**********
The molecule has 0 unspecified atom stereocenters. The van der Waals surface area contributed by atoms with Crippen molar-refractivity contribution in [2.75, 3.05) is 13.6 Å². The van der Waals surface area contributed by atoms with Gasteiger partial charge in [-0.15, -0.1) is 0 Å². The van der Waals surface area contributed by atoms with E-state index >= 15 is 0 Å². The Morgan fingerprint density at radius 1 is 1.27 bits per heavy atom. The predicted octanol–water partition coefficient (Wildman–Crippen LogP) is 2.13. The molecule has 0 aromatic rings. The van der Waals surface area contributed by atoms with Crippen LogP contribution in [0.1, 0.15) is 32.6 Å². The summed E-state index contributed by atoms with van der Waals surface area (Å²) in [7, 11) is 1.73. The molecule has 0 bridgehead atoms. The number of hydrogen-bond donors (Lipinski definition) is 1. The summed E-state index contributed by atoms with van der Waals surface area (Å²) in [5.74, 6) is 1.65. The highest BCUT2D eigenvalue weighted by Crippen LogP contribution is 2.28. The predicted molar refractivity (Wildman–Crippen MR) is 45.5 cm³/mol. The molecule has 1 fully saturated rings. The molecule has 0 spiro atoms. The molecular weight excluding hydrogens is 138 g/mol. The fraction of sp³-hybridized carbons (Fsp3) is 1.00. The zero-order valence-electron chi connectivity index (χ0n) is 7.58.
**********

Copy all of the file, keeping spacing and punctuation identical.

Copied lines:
The molecule has 0 unspecified atom stereocenters. The van der Waals surface area contributed by atoms with Crippen molar-refractivity contribution in [2.75, 3.05) is 13.6 Å². The van der Waals surface area contributed by atoms with Gasteiger partial charge in [-0.15, -0.1) is 0 Å². The van der Waals surface area contributed by atoms with E-state index >= 15 is 0 Å². The Morgan fingerprint density at radius 1 is 1.27 bits per heavy atom. The predicted octanol–water partition coefficient (Wildman–Crippen LogP) is 2.13. The molecule has 0 aromatic rings. The van der Waals surface area contributed by atoms with Crippen LogP contribution in [0.1, 0.15) is 32.6 Å². The summed E-state index contributed by atoms with van der Waals surface area (Å²) in [7, 11) is 1.73. The molecule has 0 bridgehead atoms. The number of hydrogen-bond donors (Lipinski definition) is 1. The summed E-state index contributed by atoms with van der Waals surface area (Å²) in [5.74, 6) is 1.65. The highest BCUT2D eigenvalue weighted by Crippen LogP contribution is 2.28. The predicted molar refractivity (Wildman–Crippen MR) is 45.5 cm³/mol. The molecule has 1 fully saturated rings. The molecule has 0 spiro atoms. The molecular weight excluding hydrogens is 138 g/mol. The fraction of sp³-hybridized carbons (Fsp3) is 1.00. The zero-order valence-electron chi connectivity index (χ0n) is 7.58.